Indian Country Today
Too often, mainstream news stories about health challenges in Indian Country focus on a “deficit-based narrative — just the statistics,” says Sasha Houston Brown, who works for the Center of Prevention at Blue Cross and Blue Shield of Minnesota.
“It’s like, here are the diabetes statistics in Indian Country, and here are the COVID deaths. And yes, that is absolutely real — we feel that every day,” she said. “But it also shifts the narrative to focus on just the deficits, and this can shift how White society and other communities see us.”
Brown, Mdewakanton Dakota from the Santee Sioux Nation of Nebraska, was one of the leaders of a virtual Digital Media Arts Camp held this week where students used mixed media to produce journalism projects focused on the impacts of systematic racism in the health field.
The event was hosted by the Center for Prevention and ThreeSixty Journalism, a nonprofit initiative that provides training and support to high school students. Brown helped choose this year’s Indigenous story topics and partner organizations.
“Systemic racism is a driver of health inequities in our state and nation, and the disproportionate rates of COVID-19 infection in Black, Indigenous and communities of color further underscore that stark reality,” said Dr. Mark Steffen, chief medical officer at Blue Cross and Blue Shield of Minnesota. “We need to address racism as a public health crisis and work to support community-led solutions to health inequities. A huge part of this is changing the dominant narrative on health and empowering young diverse journalists as storytellers.”
Students partnered with three Native organizations — the American Indian Center, IllumiNative, and Dream of Wild Health — to produce content that explored the topic of health inequity in Indigenous communities.
“As Native peoples we really understand the power of storytelling, and we also understand why who's telling our stories is so significant. We know what happens when our stories are sometimes misrepresented,” Brown said.
The three projects covered diverse topics such as racist mascots, food sustainability and elder meal programs.
Student Ally Brodin created a podcast with IllumiNative that discussed the negative impact racist mascots can have on Indigenous people’s mental health. She explained how studies have shown that racist mascots and the fan behavior associated with the use of Native mascots can impact Native youth by lowering their self esteem and increasing rates of depression and substance abuse.
Kennedy Rance designed a graphic art poster that explained the mission of Dream of Wild Health, an organization that seeks to “restore health and well-being in the Native community by recovering knowledge of and access to healthy Indigenous foods, medicines and lifeways.”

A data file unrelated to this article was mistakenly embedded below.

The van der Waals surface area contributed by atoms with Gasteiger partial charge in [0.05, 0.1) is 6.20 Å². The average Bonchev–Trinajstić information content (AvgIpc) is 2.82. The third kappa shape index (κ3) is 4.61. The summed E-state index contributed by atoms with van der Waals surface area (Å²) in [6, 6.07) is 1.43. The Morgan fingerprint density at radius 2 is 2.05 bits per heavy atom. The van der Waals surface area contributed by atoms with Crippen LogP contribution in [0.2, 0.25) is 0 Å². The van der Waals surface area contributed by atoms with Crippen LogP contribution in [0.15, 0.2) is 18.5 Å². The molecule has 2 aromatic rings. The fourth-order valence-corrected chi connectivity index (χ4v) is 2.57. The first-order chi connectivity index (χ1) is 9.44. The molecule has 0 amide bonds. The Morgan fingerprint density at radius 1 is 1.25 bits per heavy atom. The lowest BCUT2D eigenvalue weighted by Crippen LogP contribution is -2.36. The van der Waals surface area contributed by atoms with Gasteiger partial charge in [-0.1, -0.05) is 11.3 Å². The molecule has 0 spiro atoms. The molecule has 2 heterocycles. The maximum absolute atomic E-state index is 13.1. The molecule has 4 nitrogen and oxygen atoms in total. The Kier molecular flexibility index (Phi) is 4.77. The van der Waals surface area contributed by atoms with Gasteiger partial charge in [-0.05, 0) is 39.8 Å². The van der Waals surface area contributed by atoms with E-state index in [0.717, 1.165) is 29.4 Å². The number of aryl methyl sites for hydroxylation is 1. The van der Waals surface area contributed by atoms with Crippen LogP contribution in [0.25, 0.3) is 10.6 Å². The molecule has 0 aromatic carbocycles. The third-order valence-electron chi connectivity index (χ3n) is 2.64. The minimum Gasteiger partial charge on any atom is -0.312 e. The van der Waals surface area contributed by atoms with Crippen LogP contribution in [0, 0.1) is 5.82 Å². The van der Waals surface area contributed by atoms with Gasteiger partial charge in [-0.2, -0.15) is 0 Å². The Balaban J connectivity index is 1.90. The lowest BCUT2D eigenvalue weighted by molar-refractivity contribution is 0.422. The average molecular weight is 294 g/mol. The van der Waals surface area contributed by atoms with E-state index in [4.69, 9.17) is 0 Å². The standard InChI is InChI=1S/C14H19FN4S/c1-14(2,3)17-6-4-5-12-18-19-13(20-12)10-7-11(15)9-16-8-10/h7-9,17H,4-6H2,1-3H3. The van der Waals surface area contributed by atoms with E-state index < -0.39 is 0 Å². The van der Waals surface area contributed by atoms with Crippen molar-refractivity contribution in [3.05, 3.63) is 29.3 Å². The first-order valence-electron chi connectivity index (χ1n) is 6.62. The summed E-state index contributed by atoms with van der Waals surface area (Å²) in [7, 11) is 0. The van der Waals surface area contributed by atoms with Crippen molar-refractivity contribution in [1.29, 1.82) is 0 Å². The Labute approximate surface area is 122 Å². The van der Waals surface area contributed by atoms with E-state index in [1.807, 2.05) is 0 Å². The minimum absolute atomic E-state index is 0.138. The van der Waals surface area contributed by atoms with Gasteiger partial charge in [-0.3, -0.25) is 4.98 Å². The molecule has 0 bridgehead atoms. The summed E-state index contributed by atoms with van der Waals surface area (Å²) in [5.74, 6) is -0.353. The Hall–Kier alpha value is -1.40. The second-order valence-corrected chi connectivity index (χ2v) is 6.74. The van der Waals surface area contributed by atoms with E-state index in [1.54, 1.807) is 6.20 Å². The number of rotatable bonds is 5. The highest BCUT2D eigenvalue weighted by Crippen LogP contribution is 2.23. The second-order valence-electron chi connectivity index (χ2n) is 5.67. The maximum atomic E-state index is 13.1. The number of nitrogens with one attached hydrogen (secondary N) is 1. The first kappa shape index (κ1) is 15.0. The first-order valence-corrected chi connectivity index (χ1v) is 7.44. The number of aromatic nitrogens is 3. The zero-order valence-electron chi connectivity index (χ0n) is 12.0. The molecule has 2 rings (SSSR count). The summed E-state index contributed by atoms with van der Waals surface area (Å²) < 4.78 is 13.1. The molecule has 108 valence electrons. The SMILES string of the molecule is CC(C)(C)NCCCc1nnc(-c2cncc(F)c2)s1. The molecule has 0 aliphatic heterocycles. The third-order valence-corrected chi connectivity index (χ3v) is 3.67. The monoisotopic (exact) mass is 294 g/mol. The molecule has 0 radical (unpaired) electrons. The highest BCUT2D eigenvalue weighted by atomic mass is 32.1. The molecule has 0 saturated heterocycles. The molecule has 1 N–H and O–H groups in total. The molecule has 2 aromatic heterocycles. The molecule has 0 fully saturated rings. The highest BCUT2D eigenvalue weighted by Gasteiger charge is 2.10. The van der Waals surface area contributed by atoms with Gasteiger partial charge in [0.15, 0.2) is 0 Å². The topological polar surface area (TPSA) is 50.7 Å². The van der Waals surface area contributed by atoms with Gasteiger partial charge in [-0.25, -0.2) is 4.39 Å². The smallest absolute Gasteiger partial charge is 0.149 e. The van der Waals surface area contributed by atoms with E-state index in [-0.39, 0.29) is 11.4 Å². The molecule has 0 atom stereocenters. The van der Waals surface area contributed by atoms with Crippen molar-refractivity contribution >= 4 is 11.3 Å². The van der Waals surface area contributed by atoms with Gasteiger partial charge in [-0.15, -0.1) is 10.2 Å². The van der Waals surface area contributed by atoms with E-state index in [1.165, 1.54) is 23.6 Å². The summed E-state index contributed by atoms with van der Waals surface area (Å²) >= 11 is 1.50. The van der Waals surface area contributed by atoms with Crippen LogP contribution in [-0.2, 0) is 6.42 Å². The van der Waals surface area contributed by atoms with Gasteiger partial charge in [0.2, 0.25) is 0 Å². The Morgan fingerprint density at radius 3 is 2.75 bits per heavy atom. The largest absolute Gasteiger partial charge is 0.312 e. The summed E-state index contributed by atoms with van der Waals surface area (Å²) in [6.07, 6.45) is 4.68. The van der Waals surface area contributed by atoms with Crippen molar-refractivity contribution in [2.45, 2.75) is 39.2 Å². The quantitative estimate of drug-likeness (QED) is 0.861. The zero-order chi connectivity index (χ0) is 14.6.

Emil Linden took photos at the Minneapolis American Indian Center’s Elder Meal Program and interviewed Chef Brian Yazzie, Diné, who runs the program. The center’s chefs have been working especially hard over the past few months to provide meals for elders during the COVID-19 pandemic.
“For me as a chef, it's just giving back to the community, staying grounded with my roots and using my platform, my network and my skills to put that on the front line and keep the community fit during this time,” Yazzie said.
Brown said the projects aimed to show the cultural solutions to racially based health challenges, not solely focus on negative statistics.
“You can talk about issues and systematic racism but do it in a way that uplifts the amazing and vibrant community work taking place,” she said. “There are culturally based solutions happening, and we need to give just as much, if not more, media attention to that.”
ThreeSixty Journalism and the Center for Prevention at Blue Cross have hosted the TV Broadcast Camp for four years, as part of an effort to “change the mainstream health narrative, by giving voice to those most impacted by inequity.” This year the program moved online due to the pandemic. The result was the inaugural Digital Media Arts Camp, where students were able to interact with journalism mentors over Zoom.
“Something that gives me a lot of hope is that there are programs out there that are really trying to support young journalists of color to really change the narrative, whether that's on issues of health, race, equity or education,” said Brown. “Journalism and communications in and of itself can actually be a form of resistance based on who's telling our stories.”
Meghan Fate Sullivan, Koyukon Athabascan, is a Stanford Rebele Fellow for Indian Country Today. She grew up in Alaska, and is currently reporting on her home state from our Anchorage Bureau.